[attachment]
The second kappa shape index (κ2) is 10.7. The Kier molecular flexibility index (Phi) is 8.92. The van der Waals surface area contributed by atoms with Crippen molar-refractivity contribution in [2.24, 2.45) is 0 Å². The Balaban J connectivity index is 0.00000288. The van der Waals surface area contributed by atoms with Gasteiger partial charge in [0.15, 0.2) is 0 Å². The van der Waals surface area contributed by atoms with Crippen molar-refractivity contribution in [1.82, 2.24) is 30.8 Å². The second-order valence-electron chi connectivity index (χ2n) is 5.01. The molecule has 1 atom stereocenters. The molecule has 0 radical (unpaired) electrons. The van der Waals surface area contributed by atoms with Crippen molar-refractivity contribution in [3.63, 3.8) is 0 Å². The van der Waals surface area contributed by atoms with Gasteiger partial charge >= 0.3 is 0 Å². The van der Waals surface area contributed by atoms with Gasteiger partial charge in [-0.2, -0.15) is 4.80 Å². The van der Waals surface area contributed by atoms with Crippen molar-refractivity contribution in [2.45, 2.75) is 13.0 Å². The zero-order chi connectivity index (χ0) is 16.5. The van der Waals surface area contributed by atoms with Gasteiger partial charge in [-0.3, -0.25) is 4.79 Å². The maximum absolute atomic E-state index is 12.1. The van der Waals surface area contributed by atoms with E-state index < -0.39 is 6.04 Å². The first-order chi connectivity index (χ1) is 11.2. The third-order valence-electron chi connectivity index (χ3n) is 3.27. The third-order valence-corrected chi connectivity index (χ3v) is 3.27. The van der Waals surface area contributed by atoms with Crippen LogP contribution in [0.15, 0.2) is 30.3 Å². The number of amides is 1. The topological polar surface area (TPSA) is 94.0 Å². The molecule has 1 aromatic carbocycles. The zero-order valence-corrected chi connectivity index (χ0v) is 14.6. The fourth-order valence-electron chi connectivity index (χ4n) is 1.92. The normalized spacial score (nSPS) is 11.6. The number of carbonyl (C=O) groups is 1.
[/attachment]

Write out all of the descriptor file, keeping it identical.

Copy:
The second kappa shape index (κ2) is 10.7. The Kier molecular flexibility index (Phi) is 8.92. The van der Waals surface area contributed by atoms with Crippen molar-refractivity contribution in [2.24, 2.45) is 0 Å². The Balaban J connectivity index is 0.00000288. The van der Waals surface area contributed by atoms with Gasteiger partial charge in [0.15, 0.2) is 0 Å². The van der Waals surface area contributed by atoms with Crippen molar-refractivity contribution in [1.82, 2.24) is 30.8 Å². The second-order valence-electron chi connectivity index (χ2n) is 5.01. The molecule has 1 atom stereocenters. The molecule has 0 radical (unpaired) electrons. The van der Waals surface area contributed by atoms with Crippen molar-refractivity contribution in [3.63, 3.8) is 0 Å². The van der Waals surface area contributed by atoms with Gasteiger partial charge >= 0.3 is 0 Å². The van der Waals surface area contributed by atoms with Gasteiger partial charge in [-0.2, -0.15) is 4.80 Å². The van der Waals surface area contributed by atoms with Crippen molar-refractivity contribution in [2.45, 2.75) is 13.0 Å². The zero-order chi connectivity index (χ0) is 16.5. The van der Waals surface area contributed by atoms with Gasteiger partial charge in [-0.3, -0.25) is 4.79 Å². The maximum absolute atomic E-state index is 12.1. The van der Waals surface area contributed by atoms with E-state index < -0.39 is 6.04 Å². The first-order chi connectivity index (χ1) is 11.2. The third-order valence-electron chi connectivity index (χ3n) is 3.27. The third-order valence-corrected chi connectivity index (χ3v) is 3.27. The van der Waals surface area contributed by atoms with Crippen LogP contribution in [0.15, 0.2) is 30.3 Å². The number of amides is 1. The topological polar surface area (TPSA) is 94.0 Å². The molecule has 1 aromatic carbocycles. The zero-order valence-corrected chi connectivity index (χ0v) is 14.6. The fourth-order valence-electron chi connectivity index (χ4n) is 1.92. The normalized spacial score (nSPS) is 11.6. The number of carbonyl (C=O) groups is 1.